You need to register each silencer with the BATFE and receive a tax stamp; there are no licenses involved. You get this tax stamp by first filling out some simple BATFE paperwork. You then get fingerprinted, photographed, and signed off by your chief law enforcement officer (or you can bypass the fingerprint/photograph/sign-off process by purchasing the silencer through a corporation or a revocable living trust). Then your paperwork is sent to the BATFE along with a $200 check for the transfer tax. Then you wait for them to process your paperwork and send it back with the tax stamp affixed. The BATFE is currently taking about 9 months to process this paperwork (and it's going to be even longer now with the government shutdown and some possible pending changes to the trust rules). You need to do this process for each suppressor you buy; each time it's $200 and each time you have to wait for them to process it.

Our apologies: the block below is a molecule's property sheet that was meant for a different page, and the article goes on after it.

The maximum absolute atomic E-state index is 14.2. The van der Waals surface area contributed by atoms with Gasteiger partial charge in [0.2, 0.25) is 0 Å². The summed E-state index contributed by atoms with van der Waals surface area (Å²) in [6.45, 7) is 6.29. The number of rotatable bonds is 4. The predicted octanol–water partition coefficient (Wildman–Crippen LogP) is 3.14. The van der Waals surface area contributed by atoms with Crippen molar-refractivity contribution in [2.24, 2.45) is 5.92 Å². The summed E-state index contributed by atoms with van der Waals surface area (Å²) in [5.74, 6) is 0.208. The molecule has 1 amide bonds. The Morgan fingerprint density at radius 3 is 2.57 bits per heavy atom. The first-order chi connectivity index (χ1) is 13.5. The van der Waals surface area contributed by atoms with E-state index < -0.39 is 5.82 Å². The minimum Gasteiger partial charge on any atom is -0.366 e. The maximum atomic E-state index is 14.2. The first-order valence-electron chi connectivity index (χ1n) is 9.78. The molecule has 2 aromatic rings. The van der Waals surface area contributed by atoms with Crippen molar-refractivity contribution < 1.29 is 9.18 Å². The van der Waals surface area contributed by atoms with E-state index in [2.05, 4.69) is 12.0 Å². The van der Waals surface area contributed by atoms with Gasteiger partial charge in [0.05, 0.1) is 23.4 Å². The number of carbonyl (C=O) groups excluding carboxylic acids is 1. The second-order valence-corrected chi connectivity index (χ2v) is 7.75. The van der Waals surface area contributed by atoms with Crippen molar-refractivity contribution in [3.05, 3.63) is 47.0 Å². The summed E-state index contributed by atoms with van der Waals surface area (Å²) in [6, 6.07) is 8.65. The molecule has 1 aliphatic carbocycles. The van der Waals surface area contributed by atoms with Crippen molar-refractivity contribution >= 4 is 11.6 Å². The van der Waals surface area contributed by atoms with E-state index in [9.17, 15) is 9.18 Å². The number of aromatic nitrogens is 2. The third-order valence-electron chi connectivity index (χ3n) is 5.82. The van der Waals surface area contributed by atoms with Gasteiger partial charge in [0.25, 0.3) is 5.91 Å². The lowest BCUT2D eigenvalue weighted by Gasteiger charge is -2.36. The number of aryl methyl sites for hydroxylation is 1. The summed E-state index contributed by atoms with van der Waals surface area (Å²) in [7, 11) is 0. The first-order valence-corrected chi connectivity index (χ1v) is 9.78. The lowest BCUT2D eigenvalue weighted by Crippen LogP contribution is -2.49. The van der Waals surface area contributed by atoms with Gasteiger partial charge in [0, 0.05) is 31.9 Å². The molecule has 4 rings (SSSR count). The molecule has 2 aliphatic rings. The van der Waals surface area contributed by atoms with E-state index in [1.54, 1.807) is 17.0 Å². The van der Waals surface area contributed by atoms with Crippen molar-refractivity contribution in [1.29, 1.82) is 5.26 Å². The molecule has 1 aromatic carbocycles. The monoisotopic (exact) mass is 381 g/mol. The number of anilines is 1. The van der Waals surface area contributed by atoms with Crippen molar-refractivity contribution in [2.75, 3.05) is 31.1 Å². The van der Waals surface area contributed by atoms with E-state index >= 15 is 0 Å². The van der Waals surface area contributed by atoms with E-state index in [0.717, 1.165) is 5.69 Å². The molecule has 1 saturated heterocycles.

(5) If you own a silencer the BATFE can search your house whenever they want.
The BATFE has your address on file, if they wanted to they could pay you a visit. But normal Fourth Amendment rules still apply; they can only come in your house if you invite them in or if they have a search warrant. But more importantly, they don't make a habit of knocking on people's doors unless they have a good reason; I've never known anyone who has had the BATFE knock on their door just because they own a few NFA items.

(6) You need to use subsonic ammo with a silencer.